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Suit alleges City aimed to reduce its minority population by targeting Southeast Ridgeland apartment complexes for destruction and redevelopment


Jackson, Mississippi -- February 16, 2016 -- The Mississippi Center for Justice and Venable LLP has filed suit in federal court in Jackson alleging that the City of Ridgeland violated the Fair Housing Act by attempting to eliminate, through rezoning, five apartment complexes that are occupied by predominantly African-American and Latino residents. These complexes include Baymeadows Apartments, where the individuals named as plaintiffs in the suit reside.

In recent years, according to the suit, Ridgeland officials and certain City residents began complaining—without any supporting evidence—that the City's "changing demographics" were having a negative impact on schools, driving white residents out, and depressing property values. The Mayor and Board of Alderman identified the City's multi-family apartment complexes in Southeast Ridgeland, where a substantial percentage of the City's minorities live, as the cause of the supposed problem.

City officials tried several different measures to eliminate the apartment complexes and redevelop the properties. When it became clear that none would succeed, according to the suit, the City devised a rezoning plan that would require the complexes to be shut down. The suit accuses the City of rushing through the passage of the new zoning law without adhering to its own standard procedures for rezoning, without performing any studies or analyses that justified rezoning and, breaking from past practice, without exempting the existing use of the affected properties from the law’s restrictions.

The Southeast Ridgeland complexes are the only properties targeted for destruction under the new zoning ordinance. According to the suit, the law does not affect any other housing developments with similar population densities, including those with predominantly white residents.

"The 2014 Zoning Ordinance was intended to displace, and will have the effect of displacing, a substantial portion of Ridgeland's minority population," said John Jopling, a managing attorney at the Mississippi Center for Justice. "This is a clear violation of the Fair Housing Act."

"Ridgeland is using its land use authority to deprive hard-working people of their homes because of their race and national origin. The fact that the City's actions might be more subtle than other forms of discrimination does not make then any less unlawful," added Jamie Barnett, a Venable attorney and a native of Mississippi.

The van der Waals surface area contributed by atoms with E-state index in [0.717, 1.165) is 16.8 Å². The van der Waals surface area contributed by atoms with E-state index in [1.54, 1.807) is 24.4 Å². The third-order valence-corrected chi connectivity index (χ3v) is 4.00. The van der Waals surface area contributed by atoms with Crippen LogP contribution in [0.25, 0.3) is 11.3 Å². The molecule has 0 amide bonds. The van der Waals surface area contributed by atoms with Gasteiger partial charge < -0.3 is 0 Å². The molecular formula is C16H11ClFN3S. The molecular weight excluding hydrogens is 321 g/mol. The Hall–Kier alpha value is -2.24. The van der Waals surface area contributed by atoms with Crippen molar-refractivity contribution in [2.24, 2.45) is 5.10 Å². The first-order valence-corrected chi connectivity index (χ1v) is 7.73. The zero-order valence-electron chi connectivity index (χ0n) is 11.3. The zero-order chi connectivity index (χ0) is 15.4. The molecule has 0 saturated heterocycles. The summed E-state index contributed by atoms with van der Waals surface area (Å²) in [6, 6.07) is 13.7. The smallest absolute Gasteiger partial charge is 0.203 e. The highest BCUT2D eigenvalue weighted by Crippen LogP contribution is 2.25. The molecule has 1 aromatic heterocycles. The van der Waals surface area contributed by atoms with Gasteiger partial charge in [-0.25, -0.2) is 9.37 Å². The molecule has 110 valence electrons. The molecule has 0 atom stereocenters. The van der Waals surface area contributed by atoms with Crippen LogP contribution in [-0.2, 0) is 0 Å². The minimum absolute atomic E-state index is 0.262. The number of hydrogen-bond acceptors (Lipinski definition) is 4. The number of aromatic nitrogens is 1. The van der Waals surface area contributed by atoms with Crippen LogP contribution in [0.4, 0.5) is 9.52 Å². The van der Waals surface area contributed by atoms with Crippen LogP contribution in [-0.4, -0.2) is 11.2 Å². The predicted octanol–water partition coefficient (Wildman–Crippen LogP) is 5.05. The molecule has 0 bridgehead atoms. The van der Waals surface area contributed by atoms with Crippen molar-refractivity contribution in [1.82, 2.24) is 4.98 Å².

The suit seeks to have the rezoning provisions of the 2014 zoning law declared invalid and to prohibit the City from enforcing them.

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Mississippi Center for Justice has as its mission to create a just society is a desire to build healthy communities across Mississippi. By engaging elected officials, faith-based leaders, media, community activists, educators, childcare providers, healthcare professionals and other advocacy partners, the Mississippi Center for Justice provides the legal perspective to policy initiatives that improve the lives of Mississippians.

With offices in Jackson, Biloxi and Indianola, the Center seeks systemic solutions that promote educational opportunity, protect the rights of consumers, secure access to healthcare, ensure equity in disaster recovery and put affordable housing within the reach of all Mississippians. Please visit the individual areas of work to learn more.

Venable LLP is an American Lawyer 100 law firm serving clients globally. Headquartered in Washington, DC, with offices in California, Delaware, Maryland, New York and Virginia, Venable LLP lawyers and legislative advisors serve the needs of our domestic and global clients in all areas of corporate and business law, complex litigation, intellectual property, regulatory, and government affairs around the globe. Venable has long recognized the importance of providing first-rate legal representation to those unable to afford a lawyer. We are signatories to the Law Firm Pro Bono Challenge, which calls upon law firms to devote a percentage of their work to addressing the unmet legal needs of the poor and disadvantaged.